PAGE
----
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Prefrontal Control in Depression: Fickle Friend or Begrudged Enemy?

[Speaker] Siegle, Greg J:1
1:University of Pittsburgh (United States of America)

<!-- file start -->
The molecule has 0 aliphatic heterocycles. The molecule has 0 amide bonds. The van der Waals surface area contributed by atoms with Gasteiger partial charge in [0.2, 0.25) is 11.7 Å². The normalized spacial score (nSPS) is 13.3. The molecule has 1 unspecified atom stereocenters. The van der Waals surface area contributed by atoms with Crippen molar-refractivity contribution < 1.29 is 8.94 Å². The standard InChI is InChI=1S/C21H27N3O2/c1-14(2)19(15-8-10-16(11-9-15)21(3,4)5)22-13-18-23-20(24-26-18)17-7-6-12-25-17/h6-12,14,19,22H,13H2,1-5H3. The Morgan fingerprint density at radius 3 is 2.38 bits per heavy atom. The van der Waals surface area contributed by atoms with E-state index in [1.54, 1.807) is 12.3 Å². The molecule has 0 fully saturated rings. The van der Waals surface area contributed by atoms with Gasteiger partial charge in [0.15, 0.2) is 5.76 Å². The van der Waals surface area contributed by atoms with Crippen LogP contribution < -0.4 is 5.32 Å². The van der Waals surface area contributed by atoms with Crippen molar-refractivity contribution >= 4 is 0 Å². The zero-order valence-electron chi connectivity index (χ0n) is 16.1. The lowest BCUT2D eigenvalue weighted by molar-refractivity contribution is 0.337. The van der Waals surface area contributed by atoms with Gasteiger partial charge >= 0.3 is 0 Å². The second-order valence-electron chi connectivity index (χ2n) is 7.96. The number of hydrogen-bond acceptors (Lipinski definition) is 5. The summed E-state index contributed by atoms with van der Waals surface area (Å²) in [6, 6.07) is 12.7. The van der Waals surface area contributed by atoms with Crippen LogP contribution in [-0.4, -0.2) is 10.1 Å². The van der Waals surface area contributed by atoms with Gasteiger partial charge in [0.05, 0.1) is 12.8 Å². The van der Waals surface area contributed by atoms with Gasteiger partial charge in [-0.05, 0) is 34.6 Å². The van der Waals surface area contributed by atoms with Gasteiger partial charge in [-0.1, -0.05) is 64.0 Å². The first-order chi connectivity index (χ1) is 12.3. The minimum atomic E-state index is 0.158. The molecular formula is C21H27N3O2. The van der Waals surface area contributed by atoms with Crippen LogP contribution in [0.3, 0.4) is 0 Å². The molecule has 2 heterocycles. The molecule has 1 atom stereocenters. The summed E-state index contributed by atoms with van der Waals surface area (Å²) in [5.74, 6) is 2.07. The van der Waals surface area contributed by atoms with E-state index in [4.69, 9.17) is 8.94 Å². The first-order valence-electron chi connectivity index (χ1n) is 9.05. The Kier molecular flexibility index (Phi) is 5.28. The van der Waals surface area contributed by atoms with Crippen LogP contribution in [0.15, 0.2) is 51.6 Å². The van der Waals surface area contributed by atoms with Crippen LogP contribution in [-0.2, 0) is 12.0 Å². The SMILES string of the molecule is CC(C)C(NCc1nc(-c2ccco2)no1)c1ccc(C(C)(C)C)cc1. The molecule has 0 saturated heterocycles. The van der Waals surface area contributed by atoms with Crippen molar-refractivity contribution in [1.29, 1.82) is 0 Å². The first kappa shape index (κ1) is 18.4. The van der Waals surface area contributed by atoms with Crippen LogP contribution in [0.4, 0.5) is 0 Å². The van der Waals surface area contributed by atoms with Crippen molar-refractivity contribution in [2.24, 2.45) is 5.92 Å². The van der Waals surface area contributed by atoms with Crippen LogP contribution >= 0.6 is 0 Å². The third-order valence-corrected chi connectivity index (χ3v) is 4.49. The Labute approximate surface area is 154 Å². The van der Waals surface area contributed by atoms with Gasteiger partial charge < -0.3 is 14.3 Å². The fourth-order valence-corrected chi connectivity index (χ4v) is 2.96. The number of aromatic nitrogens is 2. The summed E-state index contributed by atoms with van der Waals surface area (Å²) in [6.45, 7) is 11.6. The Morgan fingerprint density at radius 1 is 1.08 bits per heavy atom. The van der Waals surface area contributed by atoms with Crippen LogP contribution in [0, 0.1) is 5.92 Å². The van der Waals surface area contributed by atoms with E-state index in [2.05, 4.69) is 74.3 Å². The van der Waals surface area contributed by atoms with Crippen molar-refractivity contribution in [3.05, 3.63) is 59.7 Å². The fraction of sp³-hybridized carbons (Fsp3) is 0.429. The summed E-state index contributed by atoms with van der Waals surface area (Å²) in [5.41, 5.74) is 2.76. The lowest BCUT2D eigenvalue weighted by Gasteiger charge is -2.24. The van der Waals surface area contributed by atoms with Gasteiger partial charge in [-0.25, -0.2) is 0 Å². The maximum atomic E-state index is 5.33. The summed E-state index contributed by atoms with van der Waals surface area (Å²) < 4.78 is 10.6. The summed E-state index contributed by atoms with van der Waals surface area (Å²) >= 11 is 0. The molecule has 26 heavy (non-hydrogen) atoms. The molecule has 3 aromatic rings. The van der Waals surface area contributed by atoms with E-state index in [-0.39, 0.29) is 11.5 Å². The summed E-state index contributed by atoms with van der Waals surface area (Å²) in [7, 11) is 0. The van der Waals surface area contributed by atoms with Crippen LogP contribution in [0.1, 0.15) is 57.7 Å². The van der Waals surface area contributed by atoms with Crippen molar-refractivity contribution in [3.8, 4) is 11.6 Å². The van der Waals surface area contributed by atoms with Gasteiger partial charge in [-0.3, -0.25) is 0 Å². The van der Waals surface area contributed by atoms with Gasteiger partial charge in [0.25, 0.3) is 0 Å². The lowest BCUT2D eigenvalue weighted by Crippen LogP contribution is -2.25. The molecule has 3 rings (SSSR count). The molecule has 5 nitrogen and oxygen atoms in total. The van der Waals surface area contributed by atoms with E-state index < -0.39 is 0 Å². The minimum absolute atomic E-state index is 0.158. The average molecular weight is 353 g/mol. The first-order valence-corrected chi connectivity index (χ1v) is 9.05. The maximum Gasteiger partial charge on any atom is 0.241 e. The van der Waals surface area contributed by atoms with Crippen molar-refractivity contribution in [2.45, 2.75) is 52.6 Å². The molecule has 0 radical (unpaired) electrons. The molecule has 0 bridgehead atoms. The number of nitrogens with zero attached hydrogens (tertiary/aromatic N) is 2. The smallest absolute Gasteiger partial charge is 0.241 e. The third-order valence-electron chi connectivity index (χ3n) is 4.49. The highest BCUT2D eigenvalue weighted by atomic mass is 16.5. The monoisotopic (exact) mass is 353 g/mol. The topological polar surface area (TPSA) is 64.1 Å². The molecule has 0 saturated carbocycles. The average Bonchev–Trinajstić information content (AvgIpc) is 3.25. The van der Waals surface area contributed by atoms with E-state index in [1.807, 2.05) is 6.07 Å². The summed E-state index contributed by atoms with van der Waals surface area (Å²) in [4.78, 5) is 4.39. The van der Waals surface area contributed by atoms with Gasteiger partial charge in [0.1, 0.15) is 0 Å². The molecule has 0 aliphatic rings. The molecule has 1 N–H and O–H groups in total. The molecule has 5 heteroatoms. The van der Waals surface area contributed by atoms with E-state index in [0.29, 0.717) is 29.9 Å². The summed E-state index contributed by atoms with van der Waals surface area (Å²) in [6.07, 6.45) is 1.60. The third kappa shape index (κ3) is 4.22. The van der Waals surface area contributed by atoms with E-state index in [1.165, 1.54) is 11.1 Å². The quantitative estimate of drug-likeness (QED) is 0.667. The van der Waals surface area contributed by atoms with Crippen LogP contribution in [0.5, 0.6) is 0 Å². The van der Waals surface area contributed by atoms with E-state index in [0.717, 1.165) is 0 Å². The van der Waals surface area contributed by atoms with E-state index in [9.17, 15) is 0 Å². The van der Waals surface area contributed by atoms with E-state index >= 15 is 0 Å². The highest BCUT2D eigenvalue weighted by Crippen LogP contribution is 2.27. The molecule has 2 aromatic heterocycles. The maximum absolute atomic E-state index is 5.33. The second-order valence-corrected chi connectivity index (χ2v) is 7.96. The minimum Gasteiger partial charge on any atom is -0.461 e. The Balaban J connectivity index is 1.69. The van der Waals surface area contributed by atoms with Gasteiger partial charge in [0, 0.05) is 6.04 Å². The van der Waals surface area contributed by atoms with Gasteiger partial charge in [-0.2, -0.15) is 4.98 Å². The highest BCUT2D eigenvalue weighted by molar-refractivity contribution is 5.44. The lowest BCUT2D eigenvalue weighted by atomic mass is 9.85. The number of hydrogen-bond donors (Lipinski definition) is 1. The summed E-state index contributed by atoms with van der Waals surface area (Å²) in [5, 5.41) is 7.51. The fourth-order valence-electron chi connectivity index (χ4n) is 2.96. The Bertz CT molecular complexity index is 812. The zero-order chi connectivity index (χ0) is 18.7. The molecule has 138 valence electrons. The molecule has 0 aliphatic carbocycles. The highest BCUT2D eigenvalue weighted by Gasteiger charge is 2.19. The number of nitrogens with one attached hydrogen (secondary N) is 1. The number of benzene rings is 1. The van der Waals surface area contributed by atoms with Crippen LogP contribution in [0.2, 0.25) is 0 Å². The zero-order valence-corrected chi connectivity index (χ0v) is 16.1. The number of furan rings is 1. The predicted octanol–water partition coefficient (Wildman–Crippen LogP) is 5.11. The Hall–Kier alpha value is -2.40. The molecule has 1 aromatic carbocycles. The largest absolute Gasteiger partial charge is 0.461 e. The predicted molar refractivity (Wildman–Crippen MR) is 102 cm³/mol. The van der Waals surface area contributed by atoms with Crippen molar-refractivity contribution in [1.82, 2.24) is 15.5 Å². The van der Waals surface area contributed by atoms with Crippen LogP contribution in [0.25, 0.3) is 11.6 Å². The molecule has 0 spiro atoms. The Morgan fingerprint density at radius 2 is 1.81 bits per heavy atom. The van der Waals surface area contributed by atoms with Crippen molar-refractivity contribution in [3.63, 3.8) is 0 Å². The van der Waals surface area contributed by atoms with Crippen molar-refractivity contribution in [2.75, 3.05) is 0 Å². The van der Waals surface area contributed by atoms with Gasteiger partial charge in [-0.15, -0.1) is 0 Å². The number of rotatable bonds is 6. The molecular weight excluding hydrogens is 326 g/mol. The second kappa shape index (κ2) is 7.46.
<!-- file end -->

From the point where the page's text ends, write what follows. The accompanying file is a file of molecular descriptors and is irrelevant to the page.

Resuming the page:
Considerable evidence supports the idea of decreased prefrontal reactivity to emotional stimuli in depression, yielding poor cognitive control in emotional situations. Thus prefrontal reactivity is suggested as a treatment target. Here, in a series of neuroimaging and psychophysiological studies, we show that decreased prefrontal control is reliably associated with cognitive features of depression such as rumination, and can be remediated through targeted exercises, yielding clinical change. But, overall increased prefrontal control may be associated with poorer response to some psychological treatments, and may interfere with processing of positive information. We thus suggest that flexible use of prefrontal control may be an important skill.
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